HP meets expectations but warns of slow growth

The company matches lowered analyst expectations for its first fiscal quarter but tells investors to anticipate only single-digit growth in revenue this year.

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Stephen Shankland
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Hewlett-Packard matched lowered analyst expectations for its fiscal first quarter Thursday but told investors to anticipate only single-digit revenue growth this year.

The Palo Alto, Calif., computer and printer giant reported net earnings, excluding adjustments, of $727 million, or 37 cents per share. That represents a 12 percent decline from net income of $825 million, or 40 cents a share, for the same period a year ago.

HP warned analysts in January to lower their expectations. As a result, analysts expected HP to earn 37 cents per share, according to First Call.

Including extraordinary charges and expenses, per-share earnings were 17 cents. The one-time events included a $365 million charge stemming "from impairment of investments in emerging market companies" and a $102 million charge associated with the termination of 1,700 marketing positions.

For the quarter, the company had revenue of $11.9 billion, a 2 percent increase over the $11.7 billion of the same quarter last year.

"Clearly, this was a tough quarter and our results reflect that," Chief Executive Carly Fiorina said in a statement. Specifically, she blamed lower consumer and corporate computing spending and "deterioration in the U.S. economy." U.S. revenue declined 6 percent from the year-ago quarter.

On a conference call with analysts, Fiorina said her efforts to spur HP's server sales force partly backfired when HP salespeople started treading on the turf of sales channel partners that sell HP equipment. Unfortunately for HP, these conflicts occurred at the same time that HP was cutting spending on programs to help sales partners and competitors were increasing that type of funding.

The result: Some sales partners that once exclusively sold HP servers added competitors' products into their lines, Fiorina said.

To deal with the situation, HP is increasing funding for sales channel programs such as underwriting their marketing efforts, Fiorina said. In addition, the company has established a "hard deck" that separates what customers HP approaches directly from those that its sales channel partners target.

Also hurting HP's Unix server business is the fact that its high-end "Superdome" Unix server isn't generating money as fast as the company wanted. "We are not yet realizing significant revenues. The sales cycle is turning out to be longer than expected," Fiorina said.

Though many Superdome sales are in the works, high-end Unix revenue declined 54 percent compared with the year-ago quarter, HP said. Midrange Unix server sales increased 8 percent, while low-end Unix server sales increased 55 percent.

Unix server sales to Internet companies have dropped essentially to zero, the company said. On the other hand, HP is quite happy with its sales to large corporations. Revenue for these sales increased 26 percent compared with the year-ago quarter, the company said.

Overall, Unix server revenue, one of the segments Fiorina has promised to boost, grew by only 6 percent, slower than that of some competitors. A recent study by Dataquest showed that the company lost market share in servers.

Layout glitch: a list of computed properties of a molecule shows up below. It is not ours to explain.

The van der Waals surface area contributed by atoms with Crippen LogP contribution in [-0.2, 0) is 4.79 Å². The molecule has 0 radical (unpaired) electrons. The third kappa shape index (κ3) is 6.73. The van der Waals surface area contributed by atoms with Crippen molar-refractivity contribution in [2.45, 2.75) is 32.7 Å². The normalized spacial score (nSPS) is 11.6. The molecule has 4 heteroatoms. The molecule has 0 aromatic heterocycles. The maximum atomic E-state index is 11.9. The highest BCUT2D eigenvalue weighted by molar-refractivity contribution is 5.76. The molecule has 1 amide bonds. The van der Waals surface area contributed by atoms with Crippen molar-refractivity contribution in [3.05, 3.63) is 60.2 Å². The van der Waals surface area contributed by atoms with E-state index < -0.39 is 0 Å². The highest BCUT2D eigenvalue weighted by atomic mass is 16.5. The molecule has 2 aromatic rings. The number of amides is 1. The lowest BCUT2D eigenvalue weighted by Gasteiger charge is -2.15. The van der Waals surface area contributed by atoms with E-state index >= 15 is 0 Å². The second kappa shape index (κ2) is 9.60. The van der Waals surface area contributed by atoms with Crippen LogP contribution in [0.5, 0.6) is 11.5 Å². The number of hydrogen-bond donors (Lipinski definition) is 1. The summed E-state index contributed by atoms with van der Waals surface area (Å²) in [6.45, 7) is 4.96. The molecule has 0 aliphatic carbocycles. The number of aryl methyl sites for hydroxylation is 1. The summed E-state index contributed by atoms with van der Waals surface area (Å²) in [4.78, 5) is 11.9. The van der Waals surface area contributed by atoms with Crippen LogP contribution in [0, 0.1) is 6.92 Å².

"On the server end, they're not doing well," Garter analyst Jeffrey Hewitt said Wednesday. "They're losing ground continuously."

For its part, HP said the economy deserved more blame than issues with its sales channel. Gartner has reduced its Unix server growth forecasts from 17 percent to about 8 percent, Fiorina said.

"The biggest issue is the economy," Chief Financial Officer Bob Wayman said in an interview. "HP has been through these kinds of adjustments. You control what you can control."

Although sales might improve in the second half, HP warned that it is too early to tell whether the economy will pick up.

"We are maintaining our revenue guidance for the second fiscal quarter in the low- to mid-single digits," Fiorina said in a statement. "We could see revenue growth improvement in the second half if the U.S. economy improves as some economists expect, and current foreign exchange rates hold.

"However, visibility remains extremely limited, and we are not counting on a return to double-digit revenue growth this year," Fiorina added.

European consumer spending is strong, but HP is concerned that problems in the U.S. technology market might spill into Mexico and Asian countries, including Taiwan, Korea, China and Singapore, Wayman said.

"The trouble that technology is having over here (could) be reflected in demand in some of those electronics-intensive Asian countries," he said.

Weak demand seems to have affected most of HP's subdivisions. Revenue from commercial PCs and Intel-based servers was down 11 percent. Home PC revenue was flat, while workstation revenue rose only 6 percent.

By contrast, notebook sales, historically one of HP's weaker divisions, were up 54 percent. HP's consulting business saw revenue grow 56 percent.

The United States proved to be the company's weakest region. Sales declined 6 percent. By contrast, revenue from Europe, which was a fairly stagnant market for the PC industry for most of 2000, grew by 6 percent and by 20 percent excluding currency fluctuations. Asia-Pacific revenue grew 10 percent, while Latin America revenue grew by 14 percent.

Printer sales were down 4 percent in the United States but up 5 percent internationally, the company said.